Recently I had published a blog post on prescribed burning which evoked good response.
The other day I ran in to a good paper on effects of prescribed burning from Australia titled “Survival behaviour of swamp wallabies during prescribed burning and wildfire”
Scientists Nathan Garvey, Dror Ben-Ami, Daniel Ramp and David B. Croft followed the movements of radio-collared peri-urban swamp wallabies during a prescribed burn and after an unexpected wildfire in the same location a short time later.
No radio-collared swamp wallabies were killed during the prescribed burn and only one wallaby was observed to emigrate from the area post-fire. Scientist says that wallabies can avoid fire fronts and that this avoidance behaviour may be more successful during cooler fires. This contrasted to the wildfire where one wallaby died during or just after the fire and another perished in the post-fire environment a few months later. The wildfire also increased emigration post-fire.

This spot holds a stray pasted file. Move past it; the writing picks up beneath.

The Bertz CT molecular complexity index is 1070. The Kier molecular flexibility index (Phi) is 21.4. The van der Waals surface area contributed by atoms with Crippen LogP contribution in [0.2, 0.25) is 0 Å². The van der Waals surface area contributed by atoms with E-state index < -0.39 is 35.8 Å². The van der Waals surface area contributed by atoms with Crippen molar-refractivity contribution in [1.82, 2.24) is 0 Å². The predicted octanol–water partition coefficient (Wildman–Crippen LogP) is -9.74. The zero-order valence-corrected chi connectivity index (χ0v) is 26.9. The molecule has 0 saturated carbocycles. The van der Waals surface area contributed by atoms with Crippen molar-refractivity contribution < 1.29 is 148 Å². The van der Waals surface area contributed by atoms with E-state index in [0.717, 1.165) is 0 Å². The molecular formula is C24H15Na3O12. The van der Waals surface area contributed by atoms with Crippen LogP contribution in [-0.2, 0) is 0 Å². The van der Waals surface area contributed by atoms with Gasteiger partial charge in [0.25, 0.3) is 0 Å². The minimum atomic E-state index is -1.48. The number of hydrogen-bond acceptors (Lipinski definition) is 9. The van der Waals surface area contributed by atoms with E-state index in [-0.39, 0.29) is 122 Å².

The prescribed burn provided a suitable habitat for wallabies but did not result in a shift in habitat preference. They also say mitigation of the impact of prescribed burns on swamp wallabies may be achieved by allowing sufficient time for habitat complexity to re-establish between burns.
Details can be accessed at Wildlife Research 37(1) 1–12 doi:10.1071/WR08029